I’m in Atlanta, reconnecting with old friends and staying with my sister Laine. I lived here from 1978 to 1989. It was here that I confirmed my life in show business. I moved here from Albuquerque after doing my first show with Will B. Able, vaudevillian of the first order. I was an utter novice, a talented and quirky silversmith turned topless dancer (money was in short supply as the Indian jewelry market crashed). After I auditioned for the show (an audacious move for someone with no head shot or resume) I was cast in my first show in dinner theater as a comic, singer, dancer. In Atlanta I became a mime, studying with Tim Settimi and performing with Eddy Cole. My comedy chops came through in my mime work, and when standup comedy took off in 1982 I did a set at the local club and was working as a comic about a month later. Thirteen years of working full time as a road comic ensued, and I was only rarely in my Atlanta home.
I moved to NYC in 1989 to write and perform a solo show. I entered the world of theater and knew I was home. Twenty-six years later, I am in Atlanta again, preparing to take a gap year, during which I will write, perform and direct theater across the country. I’m visiting with family and friends, learning what’s going on in Atlanta, and what has transpired since I left. At my sister’s house I work with her and her husband in the basement, going through boxes of her grown kids’ stuff – forgotten in the years since they dropped them into the dusty corners. We sprinkle baking soda on the musty letters and discarded ballet slippers and wrestling shoes, marveling at how old we have become, while growing no older in our hearts and heads. (Inside I still feel like the glamorous icons of 1950’s films)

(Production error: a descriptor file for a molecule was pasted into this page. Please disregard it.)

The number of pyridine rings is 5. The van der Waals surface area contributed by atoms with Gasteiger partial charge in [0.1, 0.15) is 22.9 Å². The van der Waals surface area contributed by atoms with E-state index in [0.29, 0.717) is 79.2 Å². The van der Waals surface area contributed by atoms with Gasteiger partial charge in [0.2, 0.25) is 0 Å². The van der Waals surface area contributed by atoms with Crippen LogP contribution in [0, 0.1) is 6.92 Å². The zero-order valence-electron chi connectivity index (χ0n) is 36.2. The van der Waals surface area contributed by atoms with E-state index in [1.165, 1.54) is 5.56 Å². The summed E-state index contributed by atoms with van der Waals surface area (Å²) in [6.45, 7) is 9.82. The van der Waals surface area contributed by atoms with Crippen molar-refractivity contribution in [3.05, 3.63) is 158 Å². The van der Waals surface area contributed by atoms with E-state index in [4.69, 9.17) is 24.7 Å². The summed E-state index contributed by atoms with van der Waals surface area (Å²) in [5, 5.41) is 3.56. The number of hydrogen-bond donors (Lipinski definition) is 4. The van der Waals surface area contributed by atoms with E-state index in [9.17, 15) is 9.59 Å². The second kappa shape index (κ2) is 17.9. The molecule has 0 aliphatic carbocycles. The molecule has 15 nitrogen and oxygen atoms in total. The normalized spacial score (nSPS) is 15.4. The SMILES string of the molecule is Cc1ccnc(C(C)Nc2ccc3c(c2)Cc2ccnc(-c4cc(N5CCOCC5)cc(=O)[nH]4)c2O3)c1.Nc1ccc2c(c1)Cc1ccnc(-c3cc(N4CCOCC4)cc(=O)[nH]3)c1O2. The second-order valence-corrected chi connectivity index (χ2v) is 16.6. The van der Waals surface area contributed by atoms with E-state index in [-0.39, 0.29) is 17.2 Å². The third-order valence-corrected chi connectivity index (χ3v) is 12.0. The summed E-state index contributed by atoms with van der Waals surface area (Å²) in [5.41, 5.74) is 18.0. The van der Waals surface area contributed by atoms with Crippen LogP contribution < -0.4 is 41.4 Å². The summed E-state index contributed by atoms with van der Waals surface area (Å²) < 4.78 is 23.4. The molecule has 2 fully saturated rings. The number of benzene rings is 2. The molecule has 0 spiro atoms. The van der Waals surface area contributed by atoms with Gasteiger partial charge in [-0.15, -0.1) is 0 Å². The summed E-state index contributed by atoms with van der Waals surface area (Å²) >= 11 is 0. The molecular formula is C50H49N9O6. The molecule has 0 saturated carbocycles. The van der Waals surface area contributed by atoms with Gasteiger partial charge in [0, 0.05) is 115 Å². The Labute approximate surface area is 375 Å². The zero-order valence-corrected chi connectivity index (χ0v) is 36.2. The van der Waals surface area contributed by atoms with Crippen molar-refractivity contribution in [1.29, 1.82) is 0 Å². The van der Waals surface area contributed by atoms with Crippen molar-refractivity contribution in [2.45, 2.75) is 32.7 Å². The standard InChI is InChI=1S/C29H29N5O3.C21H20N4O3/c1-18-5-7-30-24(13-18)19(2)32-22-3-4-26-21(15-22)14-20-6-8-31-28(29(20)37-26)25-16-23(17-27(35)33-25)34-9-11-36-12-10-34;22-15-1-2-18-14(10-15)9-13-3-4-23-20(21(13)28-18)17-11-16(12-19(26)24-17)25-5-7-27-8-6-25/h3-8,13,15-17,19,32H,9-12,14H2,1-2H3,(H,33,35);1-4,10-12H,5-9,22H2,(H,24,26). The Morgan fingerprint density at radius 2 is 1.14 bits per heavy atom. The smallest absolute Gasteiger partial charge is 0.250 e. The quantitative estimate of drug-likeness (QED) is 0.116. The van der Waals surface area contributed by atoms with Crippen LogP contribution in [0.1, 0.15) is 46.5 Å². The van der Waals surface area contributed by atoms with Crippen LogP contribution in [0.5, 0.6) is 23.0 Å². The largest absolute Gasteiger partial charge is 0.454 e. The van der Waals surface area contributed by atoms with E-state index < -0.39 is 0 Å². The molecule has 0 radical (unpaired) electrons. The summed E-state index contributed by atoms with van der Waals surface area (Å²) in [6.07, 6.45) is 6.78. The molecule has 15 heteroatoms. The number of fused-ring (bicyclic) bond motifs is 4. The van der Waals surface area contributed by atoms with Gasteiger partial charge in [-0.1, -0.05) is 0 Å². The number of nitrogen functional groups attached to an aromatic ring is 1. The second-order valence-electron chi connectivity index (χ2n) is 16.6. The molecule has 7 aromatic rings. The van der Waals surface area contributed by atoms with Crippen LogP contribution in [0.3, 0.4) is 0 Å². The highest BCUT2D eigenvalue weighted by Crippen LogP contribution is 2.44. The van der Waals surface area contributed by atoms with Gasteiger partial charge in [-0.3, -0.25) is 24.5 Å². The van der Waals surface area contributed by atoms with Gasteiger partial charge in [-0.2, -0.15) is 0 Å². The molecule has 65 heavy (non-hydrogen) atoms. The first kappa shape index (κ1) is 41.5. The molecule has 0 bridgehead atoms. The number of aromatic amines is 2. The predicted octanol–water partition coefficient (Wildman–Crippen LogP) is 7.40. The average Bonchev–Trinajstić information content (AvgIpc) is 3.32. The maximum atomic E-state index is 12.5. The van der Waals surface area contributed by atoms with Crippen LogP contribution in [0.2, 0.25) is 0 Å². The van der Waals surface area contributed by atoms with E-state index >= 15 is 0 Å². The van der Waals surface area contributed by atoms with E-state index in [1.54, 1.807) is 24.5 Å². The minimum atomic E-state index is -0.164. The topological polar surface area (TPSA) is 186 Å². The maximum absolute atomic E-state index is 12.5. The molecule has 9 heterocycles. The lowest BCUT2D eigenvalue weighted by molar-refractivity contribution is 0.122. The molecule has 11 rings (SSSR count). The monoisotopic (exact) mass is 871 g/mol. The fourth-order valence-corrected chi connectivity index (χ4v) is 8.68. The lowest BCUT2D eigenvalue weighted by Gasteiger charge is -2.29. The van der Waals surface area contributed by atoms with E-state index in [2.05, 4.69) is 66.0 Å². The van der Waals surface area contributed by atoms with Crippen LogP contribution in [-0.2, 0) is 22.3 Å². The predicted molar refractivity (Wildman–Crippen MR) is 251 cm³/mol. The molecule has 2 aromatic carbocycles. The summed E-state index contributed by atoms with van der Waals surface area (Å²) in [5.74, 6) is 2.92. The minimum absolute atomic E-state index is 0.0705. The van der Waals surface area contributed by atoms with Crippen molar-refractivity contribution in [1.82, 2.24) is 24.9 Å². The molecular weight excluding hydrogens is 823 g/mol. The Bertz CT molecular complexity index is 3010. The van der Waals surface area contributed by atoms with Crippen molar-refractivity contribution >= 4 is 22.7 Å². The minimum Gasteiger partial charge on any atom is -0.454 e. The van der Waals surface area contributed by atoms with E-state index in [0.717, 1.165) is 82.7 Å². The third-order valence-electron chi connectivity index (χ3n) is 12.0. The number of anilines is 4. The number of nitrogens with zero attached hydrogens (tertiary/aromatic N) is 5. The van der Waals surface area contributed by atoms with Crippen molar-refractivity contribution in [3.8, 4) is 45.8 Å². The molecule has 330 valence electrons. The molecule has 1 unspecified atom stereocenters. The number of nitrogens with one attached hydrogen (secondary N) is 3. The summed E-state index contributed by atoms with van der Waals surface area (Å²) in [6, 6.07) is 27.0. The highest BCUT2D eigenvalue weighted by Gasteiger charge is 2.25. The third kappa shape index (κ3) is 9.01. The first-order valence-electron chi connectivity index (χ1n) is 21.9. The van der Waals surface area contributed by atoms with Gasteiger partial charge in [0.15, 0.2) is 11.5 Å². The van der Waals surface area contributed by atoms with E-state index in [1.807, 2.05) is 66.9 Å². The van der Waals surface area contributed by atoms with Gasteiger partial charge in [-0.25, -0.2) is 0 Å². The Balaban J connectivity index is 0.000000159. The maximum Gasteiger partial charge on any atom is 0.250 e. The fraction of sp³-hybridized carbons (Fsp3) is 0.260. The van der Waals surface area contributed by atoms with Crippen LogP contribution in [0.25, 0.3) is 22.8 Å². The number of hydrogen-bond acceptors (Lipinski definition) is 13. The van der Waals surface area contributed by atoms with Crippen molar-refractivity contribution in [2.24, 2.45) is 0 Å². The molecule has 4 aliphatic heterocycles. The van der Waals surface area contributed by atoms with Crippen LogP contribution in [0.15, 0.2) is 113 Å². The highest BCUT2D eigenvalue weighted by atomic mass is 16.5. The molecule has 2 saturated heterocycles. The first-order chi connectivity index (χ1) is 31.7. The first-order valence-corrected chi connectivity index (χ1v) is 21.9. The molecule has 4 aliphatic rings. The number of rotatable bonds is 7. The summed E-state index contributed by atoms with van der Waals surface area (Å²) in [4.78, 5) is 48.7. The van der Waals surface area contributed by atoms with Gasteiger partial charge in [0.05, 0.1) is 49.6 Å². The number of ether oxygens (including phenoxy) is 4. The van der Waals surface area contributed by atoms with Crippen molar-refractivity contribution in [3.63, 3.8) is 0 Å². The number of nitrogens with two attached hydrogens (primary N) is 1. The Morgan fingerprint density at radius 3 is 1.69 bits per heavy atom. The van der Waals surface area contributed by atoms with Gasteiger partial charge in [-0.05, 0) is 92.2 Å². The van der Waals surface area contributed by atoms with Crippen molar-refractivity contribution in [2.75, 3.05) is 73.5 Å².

I knew I would be taking stock during this year on the road, a year I have entitled the loveandworktour. My work is not only in current projects, but in making my way through the thoughts and feelings that emerge as I reconnect with my old life, my old friends, and retrace the roads I traveled as a stand up comic. I’m 65 now – a fitting time to assess values. So far, I’m feeling grateful, loved and so very passionately alive.